Pro-life prisoner of conscience Linda Gibbons will again be the subject of a dramatic presentation at 7:30 p.m.

Gibbons, who has served several prison terms resulting from a temporary injunction against pro-life demonstrations, was scheduled to be released from her latest incarceration the same afternoon.

An Evening with Linda Gibbons and Friends will include reading, music and discussion of trends in the pro-life movement.

This is a second such dramatic presentation organized by Pastor Roberto Munoz of Trinity Evangelical Lutheran Church. In August, Rev. Munoz presented the play “Linda” to an appreciative audience. Reg. Munoz is keen on using the arts of spread the respect for life message.

Special guests for the evening include musician Randy Dyer of Hamilton, Choose Life Canada founder Rev. Ken Campbell and broadcaster/author Michael Coren.

Cautious optimism t greet a new year

Amid the swirl of issues surrounding the pro-life movement over the past year, none stands out more than the lack of legal protection afforded unborn children in the womb.

The sad fact was driven home by separate incidents in both Canada and the U.S. South of the border, U.S. President Bill Clinton’s veto of the Congressional ban on partial birth abortion forced the spotlight on the brutality and violence associated with the procedure.

It’s not necessary at this point to reiterate the details of partial-birth abortion. These have been well documented since the story came to light in early 1996. Suffice to say the fact that the unborn child can be subjected to such inhumane treatment just moments before emerging from its mother’s womb is a start commentary on the extremism with which some pro-choice supporters hold to their position.

Pro-lifers, prelates and those concerned with basic human rights were quick to seize on partial-birth abortion to rally support for the defence of the unborn. If nothing else derives from the partial-birth issue, it has at least alerted thousands more to the grotesque way in which abortion has become sacrosanct in some quarters. Perhaps it will have the unforeseen effect of forcing those who haven’t fully committed themselves to the right-to –life message to rethink their motivations.

Certainly the outcry generated by partial birth abortion surprised many observers. And while it didn’t hurt Clinton’s chances in the 1996 presidential election it provided a valuable learning experience for America’s pro-life community.

But there were two examples in this country that served to drive home the fact pre born children continue to be regarded as non-persons before the law. The Drummond case, involving a woman shooting her unborn son with a pellet rifle in an apparent attempt at self-abortion, underscored the bizarre situation whereby the preborn enjoy absolutely no legal protection under the Canadian Criminal Code, until they fully pass from their mother’s womb.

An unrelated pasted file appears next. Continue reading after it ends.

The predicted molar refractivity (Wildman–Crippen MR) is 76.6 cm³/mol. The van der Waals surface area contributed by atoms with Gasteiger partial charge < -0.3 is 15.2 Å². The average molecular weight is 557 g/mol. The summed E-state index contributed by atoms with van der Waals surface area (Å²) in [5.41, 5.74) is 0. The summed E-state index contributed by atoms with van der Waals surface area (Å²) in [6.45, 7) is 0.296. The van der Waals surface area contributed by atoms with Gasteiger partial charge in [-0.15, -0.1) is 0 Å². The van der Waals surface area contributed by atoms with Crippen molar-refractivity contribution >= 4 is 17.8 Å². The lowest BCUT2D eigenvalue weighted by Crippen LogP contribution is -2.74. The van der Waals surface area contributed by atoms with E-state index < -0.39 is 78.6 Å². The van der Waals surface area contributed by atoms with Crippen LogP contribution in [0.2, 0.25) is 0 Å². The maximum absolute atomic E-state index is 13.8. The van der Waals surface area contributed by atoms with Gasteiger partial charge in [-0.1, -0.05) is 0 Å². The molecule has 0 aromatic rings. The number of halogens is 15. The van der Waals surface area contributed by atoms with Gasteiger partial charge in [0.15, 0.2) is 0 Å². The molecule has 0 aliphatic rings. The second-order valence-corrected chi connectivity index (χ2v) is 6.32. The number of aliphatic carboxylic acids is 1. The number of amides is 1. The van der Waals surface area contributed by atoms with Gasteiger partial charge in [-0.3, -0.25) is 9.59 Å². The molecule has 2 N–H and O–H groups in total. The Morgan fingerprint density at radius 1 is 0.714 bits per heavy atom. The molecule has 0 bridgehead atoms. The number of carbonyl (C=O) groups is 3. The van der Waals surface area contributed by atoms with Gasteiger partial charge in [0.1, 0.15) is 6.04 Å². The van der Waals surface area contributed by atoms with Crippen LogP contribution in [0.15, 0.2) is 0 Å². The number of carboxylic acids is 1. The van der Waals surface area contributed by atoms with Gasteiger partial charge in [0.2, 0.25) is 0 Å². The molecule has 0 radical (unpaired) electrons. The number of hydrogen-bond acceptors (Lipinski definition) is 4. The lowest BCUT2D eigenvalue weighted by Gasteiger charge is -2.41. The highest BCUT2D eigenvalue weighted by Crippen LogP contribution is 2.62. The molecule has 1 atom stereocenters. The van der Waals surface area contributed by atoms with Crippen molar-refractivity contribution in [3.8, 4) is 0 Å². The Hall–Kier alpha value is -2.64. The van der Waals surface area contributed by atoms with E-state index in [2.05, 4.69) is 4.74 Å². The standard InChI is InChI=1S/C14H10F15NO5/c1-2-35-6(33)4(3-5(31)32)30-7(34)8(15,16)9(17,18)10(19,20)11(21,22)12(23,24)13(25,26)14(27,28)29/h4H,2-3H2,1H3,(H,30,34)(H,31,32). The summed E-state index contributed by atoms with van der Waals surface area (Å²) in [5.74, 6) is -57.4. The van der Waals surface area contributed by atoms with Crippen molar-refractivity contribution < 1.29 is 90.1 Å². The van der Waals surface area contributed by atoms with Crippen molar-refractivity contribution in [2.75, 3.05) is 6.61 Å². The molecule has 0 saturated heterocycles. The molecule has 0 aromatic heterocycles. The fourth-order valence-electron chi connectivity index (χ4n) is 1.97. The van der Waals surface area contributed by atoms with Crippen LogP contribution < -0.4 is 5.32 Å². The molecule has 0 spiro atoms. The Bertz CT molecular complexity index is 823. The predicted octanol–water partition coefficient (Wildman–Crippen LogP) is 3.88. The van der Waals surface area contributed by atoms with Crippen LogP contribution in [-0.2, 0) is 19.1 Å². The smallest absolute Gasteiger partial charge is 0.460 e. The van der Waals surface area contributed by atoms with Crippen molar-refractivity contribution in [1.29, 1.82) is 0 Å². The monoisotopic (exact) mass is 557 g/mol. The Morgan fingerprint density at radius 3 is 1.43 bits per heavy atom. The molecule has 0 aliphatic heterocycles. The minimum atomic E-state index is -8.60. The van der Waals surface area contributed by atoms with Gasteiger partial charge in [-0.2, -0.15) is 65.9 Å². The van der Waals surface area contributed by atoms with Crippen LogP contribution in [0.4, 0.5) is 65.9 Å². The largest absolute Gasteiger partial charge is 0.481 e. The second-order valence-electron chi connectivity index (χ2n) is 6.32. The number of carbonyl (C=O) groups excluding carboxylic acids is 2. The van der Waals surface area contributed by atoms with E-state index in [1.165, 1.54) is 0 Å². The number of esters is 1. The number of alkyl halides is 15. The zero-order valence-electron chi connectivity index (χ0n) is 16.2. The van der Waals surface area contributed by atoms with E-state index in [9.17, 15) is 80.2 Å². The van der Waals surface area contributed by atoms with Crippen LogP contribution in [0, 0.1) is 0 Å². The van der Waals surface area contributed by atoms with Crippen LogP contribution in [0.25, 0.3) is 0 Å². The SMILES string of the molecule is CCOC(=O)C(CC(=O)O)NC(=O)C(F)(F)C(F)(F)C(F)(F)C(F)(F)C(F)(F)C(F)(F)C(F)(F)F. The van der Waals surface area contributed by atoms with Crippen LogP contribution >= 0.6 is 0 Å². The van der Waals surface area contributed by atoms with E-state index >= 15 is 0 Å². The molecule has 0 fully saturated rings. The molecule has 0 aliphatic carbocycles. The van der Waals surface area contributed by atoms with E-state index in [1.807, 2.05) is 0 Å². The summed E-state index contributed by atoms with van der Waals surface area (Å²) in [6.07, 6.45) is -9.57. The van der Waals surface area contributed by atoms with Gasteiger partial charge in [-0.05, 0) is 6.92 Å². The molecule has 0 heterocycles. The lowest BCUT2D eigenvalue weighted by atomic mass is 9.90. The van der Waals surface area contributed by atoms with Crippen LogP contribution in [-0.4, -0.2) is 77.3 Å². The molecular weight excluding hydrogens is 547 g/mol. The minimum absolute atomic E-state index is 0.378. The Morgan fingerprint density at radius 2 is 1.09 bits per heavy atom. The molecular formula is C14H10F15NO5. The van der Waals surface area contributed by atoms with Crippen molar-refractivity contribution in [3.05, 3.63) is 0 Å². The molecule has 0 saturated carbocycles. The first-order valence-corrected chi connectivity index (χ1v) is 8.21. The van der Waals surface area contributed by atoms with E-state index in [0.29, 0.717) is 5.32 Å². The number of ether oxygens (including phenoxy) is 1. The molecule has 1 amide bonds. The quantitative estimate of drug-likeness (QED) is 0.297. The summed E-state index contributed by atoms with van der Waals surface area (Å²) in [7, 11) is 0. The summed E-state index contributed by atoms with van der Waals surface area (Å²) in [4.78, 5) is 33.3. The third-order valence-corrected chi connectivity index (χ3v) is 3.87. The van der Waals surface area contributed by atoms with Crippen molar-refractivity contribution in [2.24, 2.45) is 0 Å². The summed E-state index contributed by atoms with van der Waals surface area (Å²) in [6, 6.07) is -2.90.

And in Winnipeg, a pregnant woman addicted to glue-sniffing could not be forced into a detoxification program, despite her having given birth previously to two children who had suffered brain damage as a result of her addiction. Happily, the women appears to have overcome her addiction and she recently gave birth to a healthy newborn. Nonetheless, her case reveals that something is seriously lacking in Canadian law when it comes to unborn children.

Ironically, should a person cause harm to a preborn child, leading to the death of that child after birth, that person can in fact criminal charges. Should the child die in utero, however, they say that since there was in fact no “victim,” then no real crime took place. Drummond’s defence team used that very argument, suggesting that her actions were nothing but a failed abortion attempt. And in atypical bit of illogic, pro-abortion forces attempted to justify Drummond’s action as a form of self-defence against an “aggressor”-her unborn child.

Pro-lifers obviously were distressed to learn the courts threw out the Drummond case just before Christmas. At the heart of the campaign was the understanding of what is human life. Had the courts ruled that the unborn are in fact “persons’ and as such are entitled to legal protection, it would have had an enormous impact on the entire pro-life issue. A ruling recognizing the need of some protection for the unborn from conception would have given pause to those who would be so quick to end the lives of the innocent unborn.

Pro-lifers will have to look elsewhere for hope and aspiration in 1997. As noted in this issue of The Interim, pro-lifers across the country are of mixed emotions as a new year dawns. Many fear a growing indifference to the respect for life message among law makers, while other believe protection for the unborn is gaining support among ordinary Canadians.

Whatever surprised the new year might bring, let’s hope for continuing unity and among the country’s pro-life, pro-family community. While the purveyors of abortion/contraception mentality will not go away quietly into that good night, pro-life

Supporters must guard against jadedness and resignation that can make a grueling struggle even more difficult.